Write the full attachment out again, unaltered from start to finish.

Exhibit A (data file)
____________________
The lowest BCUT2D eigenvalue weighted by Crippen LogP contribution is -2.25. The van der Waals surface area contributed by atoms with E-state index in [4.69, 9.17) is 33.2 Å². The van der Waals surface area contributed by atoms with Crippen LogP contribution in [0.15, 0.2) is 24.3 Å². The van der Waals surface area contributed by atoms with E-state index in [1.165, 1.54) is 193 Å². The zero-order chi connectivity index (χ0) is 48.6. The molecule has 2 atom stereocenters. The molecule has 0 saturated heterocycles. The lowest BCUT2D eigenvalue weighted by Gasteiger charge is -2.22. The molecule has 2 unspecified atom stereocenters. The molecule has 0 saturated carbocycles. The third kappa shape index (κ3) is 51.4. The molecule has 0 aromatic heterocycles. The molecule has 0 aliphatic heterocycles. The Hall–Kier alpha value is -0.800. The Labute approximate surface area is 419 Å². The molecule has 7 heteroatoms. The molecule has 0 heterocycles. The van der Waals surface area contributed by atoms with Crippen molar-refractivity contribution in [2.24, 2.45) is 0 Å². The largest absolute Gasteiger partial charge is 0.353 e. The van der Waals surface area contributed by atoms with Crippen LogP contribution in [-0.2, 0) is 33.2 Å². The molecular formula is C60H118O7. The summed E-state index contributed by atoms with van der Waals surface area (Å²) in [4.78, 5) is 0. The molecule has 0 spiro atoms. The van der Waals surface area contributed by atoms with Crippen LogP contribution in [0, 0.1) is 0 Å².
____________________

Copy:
The lowest BCUT2D eigenvalue weighted by Crippen LogP contribution is -2.25. The van der Waals surface area contributed by atoms with E-state index in [4.69, 9.17) is 33.2 Å². The van der Waals surface area contributed by atoms with Crippen LogP contribution in [0.15, 0.2) is 24.3 Å². The van der Waals surface area contributed by atoms with E-state index in [1.165, 1.54) is 193 Å². The zero-order chi connectivity index (χ0) is 48.6. The molecule has 2 atom stereocenters. The molecule has 0 saturated heterocycles. The lowest BCUT2D eigenvalue weighted by Gasteiger charge is -2.22. The molecule has 2 unspecified atom stereocenters. The molecule has 0 saturated carbocycles. The third kappa shape index (κ3) is 51.4. The molecule has 0 aromatic heterocycles. The molecule has 0 aliphatic heterocycles. The Hall–Kier alpha value is -0.800. The Labute approximate surface area is 419 Å². The molecule has 7 heteroatoms. The molecule has 0 heterocycles. The van der Waals surface area contributed by atoms with Crippen molar-refractivity contribution in [2.24, 2.45) is 0 Å². The largest absolute Gasteiger partial charge is 0.353 e. The van der Waals surface area contributed by atoms with Crippen LogP contribution in [-0.2, 0) is 33.2 Å². The molecular formula is C60H118O7. The summed E-state index contributed by atoms with van der Waals surface area (Å²) in [4.78, 5) is 0. The molecule has 0 spiro atoms. The van der Waals surface area contributed by atoms with Crippen LogP contribution in [0, 0.1) is 0 Å².